The median of the return PDF can be directly calculated as the weighted average of the returns of the assets with the weights given by the fraction of time each asset has a higher return than the other. The distribution of typical returns of the model can be estimated by Monte Carlo methods. Generate M random timing paths of length N and calculate M return paths with Eq 2. In order to match the period data, set random timing paths to have the same fraction of ones and zeros as the data, i.

Before further examination of the return PDF it will be useful to review several facts about distributions from random multiplicative processes, such as that of Eq 2. Red lines are the best and worst market timing return paths. A sum of random numbers is guaranteed by the central limit theorem to converge to a Gaussian normal PDF in the limit of a large number of terms in the sum. A product of random numbers, such as that used in Eq 2 to calculate return, does not share this nice property.

On the contrary, the PDF for a random multiplicative process of positive numbers depends on rare sequences that generate an asymmetric PDF with a long tail. The average value of the PDF or of any moment depends sensitively on the sampling size M and, until M approaches the number of possible outcomes, becomes larger and larger compared to the mode [ 12 ]. Nonetheless, what can be done is to take the log of the geometric mean of Eq 2 to change the product of returns to a sum of the log returns:.

Eq 4 says that the log of the geometric mean is given by the average of the log return. In other words, the return PDF for market timing is log-normal, as a simple consequence of elementary properties of the logarithm. To illustrate, Fig 5 a plots the histogram of end of period log returns from the Monte Carlo data of Fig 4. Fig 5 b plots the histogram of the end of period return not log-return. The predicted log-normal form with a long tail is also evident.

The inset shows the entire data range to indicate how long the return tail is. The highest probability outcome is the mode maximum of the distribution, which is less than the median return marked by the orange bar.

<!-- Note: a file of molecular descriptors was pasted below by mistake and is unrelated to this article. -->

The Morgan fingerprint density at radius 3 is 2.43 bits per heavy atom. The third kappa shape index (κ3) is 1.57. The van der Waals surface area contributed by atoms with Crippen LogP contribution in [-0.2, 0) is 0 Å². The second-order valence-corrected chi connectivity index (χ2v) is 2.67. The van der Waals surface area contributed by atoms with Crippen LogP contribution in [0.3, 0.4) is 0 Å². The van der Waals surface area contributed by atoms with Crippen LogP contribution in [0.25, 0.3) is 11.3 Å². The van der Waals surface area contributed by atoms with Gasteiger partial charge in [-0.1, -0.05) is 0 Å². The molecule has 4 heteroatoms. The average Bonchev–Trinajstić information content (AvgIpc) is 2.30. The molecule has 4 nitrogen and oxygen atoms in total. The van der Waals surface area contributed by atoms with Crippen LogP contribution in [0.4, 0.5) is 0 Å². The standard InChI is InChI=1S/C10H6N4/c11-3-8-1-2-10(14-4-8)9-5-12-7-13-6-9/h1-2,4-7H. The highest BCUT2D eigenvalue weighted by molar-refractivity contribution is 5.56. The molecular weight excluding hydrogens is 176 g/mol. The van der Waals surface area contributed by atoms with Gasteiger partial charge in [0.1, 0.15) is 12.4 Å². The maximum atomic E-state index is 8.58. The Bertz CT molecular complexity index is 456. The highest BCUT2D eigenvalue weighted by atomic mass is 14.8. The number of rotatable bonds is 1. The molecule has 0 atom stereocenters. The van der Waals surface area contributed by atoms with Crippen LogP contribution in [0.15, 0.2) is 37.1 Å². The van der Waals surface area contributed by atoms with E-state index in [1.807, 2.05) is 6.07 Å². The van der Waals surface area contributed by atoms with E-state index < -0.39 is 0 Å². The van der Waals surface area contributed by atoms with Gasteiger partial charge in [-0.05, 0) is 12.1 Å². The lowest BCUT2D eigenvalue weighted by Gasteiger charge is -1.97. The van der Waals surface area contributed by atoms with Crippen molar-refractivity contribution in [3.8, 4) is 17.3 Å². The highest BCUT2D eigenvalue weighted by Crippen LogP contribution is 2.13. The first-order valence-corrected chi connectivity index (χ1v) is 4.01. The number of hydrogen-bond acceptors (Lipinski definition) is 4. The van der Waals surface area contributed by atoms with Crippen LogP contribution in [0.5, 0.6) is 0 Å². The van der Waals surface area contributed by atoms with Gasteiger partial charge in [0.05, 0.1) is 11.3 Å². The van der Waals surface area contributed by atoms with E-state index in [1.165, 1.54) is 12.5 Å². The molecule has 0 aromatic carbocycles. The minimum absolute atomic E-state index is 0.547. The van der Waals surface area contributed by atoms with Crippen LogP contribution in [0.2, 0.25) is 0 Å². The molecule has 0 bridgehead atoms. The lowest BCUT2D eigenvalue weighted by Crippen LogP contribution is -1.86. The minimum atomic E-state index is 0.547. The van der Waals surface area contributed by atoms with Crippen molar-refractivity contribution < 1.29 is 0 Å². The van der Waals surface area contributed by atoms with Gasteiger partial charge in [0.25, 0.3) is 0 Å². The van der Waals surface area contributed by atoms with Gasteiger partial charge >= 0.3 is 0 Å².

Green and purple vertical bars are respectively the worst and best timing portfolios. Inset of b is the full data range, showing the extreme low probability position of the optimum timing portfolio purple bar in the tail of the distribution.

Recall p b is the observed fraction of time periods that the stock return exceeds the bond return. It is important to note that Fig 5 shows the PDF for costless market timing.

In practice, market timing costs higher than the index fund costs would shift the PDF to the left, but the boundaries of the feasible set and the median of the PDF would not shift because they are calculated from fund data, which already includes the small index funds costs. Several critiques could be leveled at the analysis in this paper. For example, adherents of market timing would claim that their timing systems are not random, therefore they would be able to choose timing paths to have returns far out on the right tail of the PDF, i.

There are two answers to this. One is that the feasible set is well-defined and that it is simply a fact that all market timing paths, no matter how they are generated , are contained in the feasible set. As such, any sampling of the feasible set generates valid timing paths.

S4 Appendix has details about these two funds, which are rated by Morningstar as above average. While these market timing funds were neither limited to two asset classes, nor did they make all or nothing switches, yet their return paths are, as expected, contained inside the feasible set. The conclusion is that real-life market timers are correctly characterized—except for costs—by the PDF within the feasible set, and that random sampling of the PDF does properly characterize the return distribution expected from market timing schemes.

Reprise of Fig 4 with the addition of two market timing funds with publicly available data of comparable length yellow lines. Red lines are the best and worst timing portfolio return paths. Fig 6 also illustrates the main result with live, not simulated, market timing data. Not only has the group of tactical allocation funds underperformed, but not a single one of them outperformed the simple, low-cost, passive fund. This is because of the possibility of hidden variables.

Hidden variables represent information, such as earnings, book value, anything, that a market timer could put into a function that produces a timing path. While the observed optimal timing path f b is random to the extent that it passes the NIST tests, it is possible that there was a set of hidden variables that could have been combined in a function that would have produced the optimal timing path f b.

Good pseudo-random number generators also pass the NIST tests but are produced by deterministic systems.